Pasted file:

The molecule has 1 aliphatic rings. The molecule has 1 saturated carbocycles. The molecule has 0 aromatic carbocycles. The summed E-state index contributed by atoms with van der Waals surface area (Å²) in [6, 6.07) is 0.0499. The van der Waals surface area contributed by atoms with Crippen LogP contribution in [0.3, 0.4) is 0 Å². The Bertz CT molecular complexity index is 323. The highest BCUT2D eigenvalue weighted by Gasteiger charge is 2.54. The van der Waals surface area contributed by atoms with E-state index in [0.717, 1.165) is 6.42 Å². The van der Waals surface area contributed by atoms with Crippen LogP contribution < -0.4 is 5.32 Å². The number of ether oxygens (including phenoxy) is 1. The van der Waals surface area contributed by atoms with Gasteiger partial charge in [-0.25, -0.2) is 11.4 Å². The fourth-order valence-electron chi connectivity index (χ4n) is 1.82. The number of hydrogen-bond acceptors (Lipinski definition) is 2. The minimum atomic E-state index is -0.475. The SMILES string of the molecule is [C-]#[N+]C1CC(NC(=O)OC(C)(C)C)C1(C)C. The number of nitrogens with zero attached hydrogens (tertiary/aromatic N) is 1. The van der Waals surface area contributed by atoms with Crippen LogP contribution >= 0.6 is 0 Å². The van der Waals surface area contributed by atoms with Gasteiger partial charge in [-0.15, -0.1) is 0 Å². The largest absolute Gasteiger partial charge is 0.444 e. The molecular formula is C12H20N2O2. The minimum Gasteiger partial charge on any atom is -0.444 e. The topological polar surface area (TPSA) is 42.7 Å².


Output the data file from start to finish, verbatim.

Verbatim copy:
The molecule has 1 aliphatic rings. The molecule has 1 saturated carbocycles. The molecule has 0 aromatic carbocycles. The summed E-state index contributed by atoms with van der Waals surface area (Å²) in [6, 6.07) is 0.0499. The van der Waals surface area contributed by atoms with Crippen LogP contribution in [0.3, 0.4) is 0 Å². The Bertz CT molecular complexity index is 323. The highest BCUT2D eigenvalue weighted by Gasteiger charge is 2.54. The van der Waals surface area contributed by atoms with E-state index in [0.717, 1.165) is 6.42 Å². The van der Waals surface area contributed by atoms with Crippen LogP contribution < -0.4 is 5.32 Å². The number of ether oxygens (including phenoxy) is 1. The van der Waals surface area contributed by atoms with Gasteiger partial charge in [-0.25, -0.2) is 11.4 Å². The fourth-order valence-electron chi connectivity index (χ4n) is 1.82. The number of hydrogen-bond acceptors (Lipinski definition) is 2. The minimum atomic E-state index is -0.475. The SMILES string of the molecule is [C-]#[N+]C1CC(NC(=O)OC(C)(C)C)C1(C)C. The number of nitrogens with zero attached hydrogens (tertiary/aromatic N) is 1. The van der Waals surface area contributed by atoms with Crippen LogP contribution >= 0.6 is 0 Å². The van der Waals surface area contributed by atoms with Gasteiger partial charge in [-0.15, -0.1) is 0 Å². The largest absolute Gasteiger partial charge is 0.444 e. The molecular formula is C12H20N2O2. The minimum Gasteiger partial charge on any atom is -0.444 e. The topological polar surface area (TPSA) is 42.7 Å².